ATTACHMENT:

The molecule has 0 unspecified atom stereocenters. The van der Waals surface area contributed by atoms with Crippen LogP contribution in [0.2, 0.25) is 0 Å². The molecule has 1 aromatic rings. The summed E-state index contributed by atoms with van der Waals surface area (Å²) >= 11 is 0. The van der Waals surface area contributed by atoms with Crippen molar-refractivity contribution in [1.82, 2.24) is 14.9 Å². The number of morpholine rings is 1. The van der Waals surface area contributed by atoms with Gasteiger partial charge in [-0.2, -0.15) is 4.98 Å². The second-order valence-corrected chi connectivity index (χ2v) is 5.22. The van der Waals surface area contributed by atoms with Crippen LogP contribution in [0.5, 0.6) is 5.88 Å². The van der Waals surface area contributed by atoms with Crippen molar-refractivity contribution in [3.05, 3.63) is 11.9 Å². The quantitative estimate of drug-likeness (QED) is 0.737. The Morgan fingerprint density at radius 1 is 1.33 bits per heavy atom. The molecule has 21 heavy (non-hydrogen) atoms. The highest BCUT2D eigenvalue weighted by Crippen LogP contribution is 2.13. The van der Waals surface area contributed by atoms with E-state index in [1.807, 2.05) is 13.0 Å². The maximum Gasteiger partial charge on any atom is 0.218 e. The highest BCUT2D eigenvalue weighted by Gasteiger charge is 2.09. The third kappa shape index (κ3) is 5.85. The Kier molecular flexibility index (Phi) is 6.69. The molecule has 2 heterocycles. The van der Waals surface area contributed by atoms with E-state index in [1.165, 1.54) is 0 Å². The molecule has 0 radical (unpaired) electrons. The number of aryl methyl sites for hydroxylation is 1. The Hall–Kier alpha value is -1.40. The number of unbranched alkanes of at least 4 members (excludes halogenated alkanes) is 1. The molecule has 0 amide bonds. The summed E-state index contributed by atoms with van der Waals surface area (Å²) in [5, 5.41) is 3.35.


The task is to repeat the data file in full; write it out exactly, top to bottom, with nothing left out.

The molecule has 0 unspecified atom stereocenters. The van der Waals surface area contributed by atoms with Crippen LogP contribution in [0.2, 0.25) is 0 Å². The molecule has 1 aromatic rings. The summed E-state index contributed by atoms with van der Waals surface area (Å²) >= 11 is 0. The van der Waals surface area contributed by atoms with Crippen molar-refractivity contribution in [1.82, 2.24) is 14.9 Å². The number of morpholine rings is 1. The van der Waals surface area contributed by atoms with Gasteiger partial charge in [-0.2, -0.15) is 4.98 Å². The second-order valence-corrected chi connectivity index (χ2v) is 5.22. The van der Waals surface area contributed by atoms with Crippen LogP contribution in [0.5, 0.6) is 5.88 Å². The van der Waals surface area contributed by atoms with Crippen molar-refractivity contribution in [3.05, 3.63) is 11.9 Å². The quantitative estimate of drug-likeness (QED) is 0.737. The Morgan fingerprint density at radius 1 is 1.33 bits per heavy atom. The molecule has 21 heavy (non-hydrogen) atoms. The highest BCUT2D eigenvalue weighted by Crippen LogP contribution is 2.13. The van der Waals surface area contributed by atoms with E-state index in [1.807, 2.05) is 13.0 Å². The maximum Gasteiger partial charge on any atom is 0.218 e. The highest BCUT2D eigenvalue weighted by Gasteiger charge is 2.09. The third kappa shape index (κ3) is 5.85. The Kier molecular flexibility index (Phi) is 6.69. The molecule has 2 heterocycles. The van der Waals surface area contributed by atoms with E-state index in [1.165, 1.54) is 0 Å². The molecule has 0 radical (unpaired) electrons. The number of aryl methyl sites for hydroxylation is 1. The Hall–Kier alpha value is -1.40. The number of unbranched alkanes of at least 4 members (excludes halogenated alkanes) is 1. The molecule has 0 amide bonds. The summed E-state index contributed by atoms with van der Waals surface area (Å²) in [5, 5.41) is 3.35.